A young historian has created a clearer picture of what racism is and how it continues to adapt to every new circumstance. He recently spoke at University Book Store in Seattle.

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Ibram X. Kendi says there is nothing wrong with black people. There’s nothing wrong with women or sexual minorities or Native Americans. But there is something very wrong with policies that disadvantage so many people who have been defined as deficient.

Kendi won the 2016 National Book Award for nonfiction for his effort to bring some clarity to the development and operation of racism in America. His book, “Stamped from the Beginning: The Definitive History of Racist Ideas in America,” is ambitious, well-researched and worth the time of anyone who wants to understand racism.

The book is a history of racism that begins before colonization of the Americas and advances to the present. Instead of the usual racist-antiracist arguments, he describes a three-way debate that runs through history, and he uses five people from different eras as anchors for his narrative, from Puritan minister Cotton Mather to activist scholar Angela Davis. He also demonstrates that self-interested discrimination gives birth to racist ideas, not the other way around.

People who benefited from slavery spread the idea that black people were inherently inferior and better off under the hand of a white Christian master. People today explain deficits in education by talking about deficits they see in black children rather than deficits in educational systems or tax, hiring, housing and other policies and practices that disadvantage black families.

He spoke Thursday at the University Book Store in Seattle. Kendi, a newspaper reporter turned historian, is an assistant professor of African-American history at the University of Florida, Gainesville.

Constant police shootings of young black men started him researching the history of racism. And he admits that he began with an idea he shared with many people — that racism is evil, but that black deficiencies are also part of the problem.

We can all improve ourselves, but discrimination against black people and the exploitation of black people required the justifying narratives provided by racist ideas, and those ideas are sometimes shared even by people who want better outcomes for black people.

Kendi writes that, “For nearly six centuries, antiracist ideas have been pitted against two kinds of racist ideas: segregationist and assimilationist.” Both kinds of racist ideas try to explain why white people do so well and black people suffer the harmful end of multiple disparities.

The segregationist says black people are lazy, dumb, dangerous and ugly, while whites set the standard for all that is good, so they have separate places in society.

The assimilationist, often with good intentions, says racism is real and has harmed black people. Black people have the capacity to change — to become more like white people — with a little help and time. (Remember when the country tried to educate the Indian out of Native Americans?)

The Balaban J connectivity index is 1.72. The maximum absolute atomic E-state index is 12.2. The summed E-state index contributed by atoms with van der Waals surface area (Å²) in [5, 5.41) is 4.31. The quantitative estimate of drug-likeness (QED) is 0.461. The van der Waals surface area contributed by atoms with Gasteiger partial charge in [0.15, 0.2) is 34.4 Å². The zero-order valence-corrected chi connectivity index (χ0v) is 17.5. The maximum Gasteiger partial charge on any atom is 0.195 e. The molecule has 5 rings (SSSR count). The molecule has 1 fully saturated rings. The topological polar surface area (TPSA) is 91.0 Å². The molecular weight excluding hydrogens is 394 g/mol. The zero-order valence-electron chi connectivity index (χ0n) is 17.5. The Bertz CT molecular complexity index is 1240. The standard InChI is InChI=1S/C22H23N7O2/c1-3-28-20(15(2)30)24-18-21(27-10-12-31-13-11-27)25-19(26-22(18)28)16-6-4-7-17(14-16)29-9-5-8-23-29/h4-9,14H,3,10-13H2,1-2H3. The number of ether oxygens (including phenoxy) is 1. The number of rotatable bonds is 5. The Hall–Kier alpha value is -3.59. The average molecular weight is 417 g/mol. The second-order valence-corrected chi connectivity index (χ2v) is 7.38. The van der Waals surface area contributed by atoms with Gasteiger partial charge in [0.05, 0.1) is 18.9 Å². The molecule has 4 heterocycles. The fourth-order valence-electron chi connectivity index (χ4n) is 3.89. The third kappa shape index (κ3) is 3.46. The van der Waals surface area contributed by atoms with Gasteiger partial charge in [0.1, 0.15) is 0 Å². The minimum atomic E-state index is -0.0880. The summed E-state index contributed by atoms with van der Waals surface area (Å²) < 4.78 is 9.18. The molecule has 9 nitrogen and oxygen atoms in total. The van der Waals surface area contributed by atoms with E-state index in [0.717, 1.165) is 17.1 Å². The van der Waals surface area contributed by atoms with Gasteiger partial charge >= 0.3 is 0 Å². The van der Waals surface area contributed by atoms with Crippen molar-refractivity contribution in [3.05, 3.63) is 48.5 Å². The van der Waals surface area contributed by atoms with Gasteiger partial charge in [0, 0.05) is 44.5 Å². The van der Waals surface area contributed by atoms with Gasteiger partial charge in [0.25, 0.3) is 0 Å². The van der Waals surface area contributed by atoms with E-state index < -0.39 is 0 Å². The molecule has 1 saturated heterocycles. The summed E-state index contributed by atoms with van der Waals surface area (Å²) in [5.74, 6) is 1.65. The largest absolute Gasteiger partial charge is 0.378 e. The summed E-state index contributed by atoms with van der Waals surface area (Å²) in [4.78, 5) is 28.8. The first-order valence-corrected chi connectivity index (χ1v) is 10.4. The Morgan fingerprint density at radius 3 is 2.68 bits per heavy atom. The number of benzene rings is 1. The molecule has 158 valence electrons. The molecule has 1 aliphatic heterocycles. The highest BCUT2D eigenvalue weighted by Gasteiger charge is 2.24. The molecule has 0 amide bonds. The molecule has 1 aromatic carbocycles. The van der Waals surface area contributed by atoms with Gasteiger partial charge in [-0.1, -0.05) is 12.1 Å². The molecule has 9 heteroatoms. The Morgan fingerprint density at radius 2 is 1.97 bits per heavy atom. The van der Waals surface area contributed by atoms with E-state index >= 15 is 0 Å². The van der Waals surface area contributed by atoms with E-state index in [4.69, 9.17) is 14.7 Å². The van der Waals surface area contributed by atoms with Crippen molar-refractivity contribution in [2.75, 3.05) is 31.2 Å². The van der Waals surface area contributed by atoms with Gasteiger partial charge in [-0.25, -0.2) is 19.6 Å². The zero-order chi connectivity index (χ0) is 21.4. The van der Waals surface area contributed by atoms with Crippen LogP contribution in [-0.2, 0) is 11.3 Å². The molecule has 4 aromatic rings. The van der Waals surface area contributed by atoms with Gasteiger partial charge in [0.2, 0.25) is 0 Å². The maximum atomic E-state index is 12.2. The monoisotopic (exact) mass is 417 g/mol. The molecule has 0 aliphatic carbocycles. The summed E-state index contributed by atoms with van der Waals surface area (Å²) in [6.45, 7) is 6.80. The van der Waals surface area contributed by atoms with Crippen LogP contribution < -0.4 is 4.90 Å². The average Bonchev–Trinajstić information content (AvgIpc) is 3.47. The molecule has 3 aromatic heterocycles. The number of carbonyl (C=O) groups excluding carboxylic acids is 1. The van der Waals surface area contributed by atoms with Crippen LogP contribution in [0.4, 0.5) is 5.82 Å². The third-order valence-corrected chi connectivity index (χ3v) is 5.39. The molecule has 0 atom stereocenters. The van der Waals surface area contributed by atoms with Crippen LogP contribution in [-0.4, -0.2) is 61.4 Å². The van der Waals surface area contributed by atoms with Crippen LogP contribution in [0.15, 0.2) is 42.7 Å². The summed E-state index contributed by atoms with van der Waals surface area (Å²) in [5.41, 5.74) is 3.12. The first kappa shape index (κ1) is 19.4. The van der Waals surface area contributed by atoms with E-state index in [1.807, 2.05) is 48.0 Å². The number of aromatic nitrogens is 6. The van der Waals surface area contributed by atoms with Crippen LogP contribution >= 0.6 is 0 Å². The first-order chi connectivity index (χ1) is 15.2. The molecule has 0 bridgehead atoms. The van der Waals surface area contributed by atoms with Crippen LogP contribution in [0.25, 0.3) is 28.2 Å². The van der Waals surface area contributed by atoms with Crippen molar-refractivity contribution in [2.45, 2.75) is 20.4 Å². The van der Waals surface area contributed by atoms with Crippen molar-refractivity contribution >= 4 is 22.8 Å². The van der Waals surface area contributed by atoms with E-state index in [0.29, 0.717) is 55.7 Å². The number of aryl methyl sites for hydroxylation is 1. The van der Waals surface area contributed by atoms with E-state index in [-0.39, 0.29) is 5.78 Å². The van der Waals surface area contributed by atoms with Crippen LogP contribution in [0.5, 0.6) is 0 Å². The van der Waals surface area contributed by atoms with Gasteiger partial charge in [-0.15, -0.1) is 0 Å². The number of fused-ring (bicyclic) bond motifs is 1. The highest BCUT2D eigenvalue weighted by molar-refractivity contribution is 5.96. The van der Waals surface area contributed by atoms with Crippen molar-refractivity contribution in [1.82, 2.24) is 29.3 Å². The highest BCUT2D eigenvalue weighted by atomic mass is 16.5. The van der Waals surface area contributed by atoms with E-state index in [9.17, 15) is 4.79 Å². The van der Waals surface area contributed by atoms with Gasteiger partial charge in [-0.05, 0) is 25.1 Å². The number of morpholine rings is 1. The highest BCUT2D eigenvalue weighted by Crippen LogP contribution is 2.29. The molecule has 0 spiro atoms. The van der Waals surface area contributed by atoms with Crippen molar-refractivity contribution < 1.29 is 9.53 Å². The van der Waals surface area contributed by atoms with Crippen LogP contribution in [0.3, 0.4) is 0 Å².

The antiracist says people are people, and differences in outcome can be traced to discriminatory policies. There is nothing wrong with black people. The fault lies in intentional roadblocks to black success.

People of any race can hold any one of the three positions, he said, and the specifics of the positions change over time, evolving as racism adapts to new circumstances.

Kendi shows a history in which progress and new versions of racism arise almost simultaneously. Slavery is defeated, but Jim Crow arises. Jim Crow is beaten and mass incarceration begins.

The country elects its first president who has a black parent, and a movement arises to take back America, to make America great again. A lot has been written after this last presidential election about forgotten blue-collar white guys coming together to support Donald Trump — this despite the harm his policies could cause them, as well as the people those guys think are getting undeserved benefits.

Kendi writes about the times when white elites have crafted messages that divide white and black people and draw white people to support rich folks who do nothing good for them. People, for instance, who died trying to preserve the wealth of big planters, but who believed they were fighting for their own honor.

Kendi says the solution to racism is not in educating the consumers of racist ideas, but in tearing down the racist polices those ideas exist to support.

Thursday, Kendi said all those disparities in income, employment, incarceration, health outcomes, all of them are evidence of racism. “I don’t need a white-only sign in my face,” he said. “There is nothing more overt than a racial disparity.” The disparity either means there is something wrong with black people, or there is discrimination.

He’s right. We need to eliminate some sentences from our repertoire. Racism is real, but black people … Sexism is real, but women … There’d be less bias against gays if they’d …

We need to act like we were all created equal and fight against policies that undermine that equality for the benefit of people who gain through discrimination.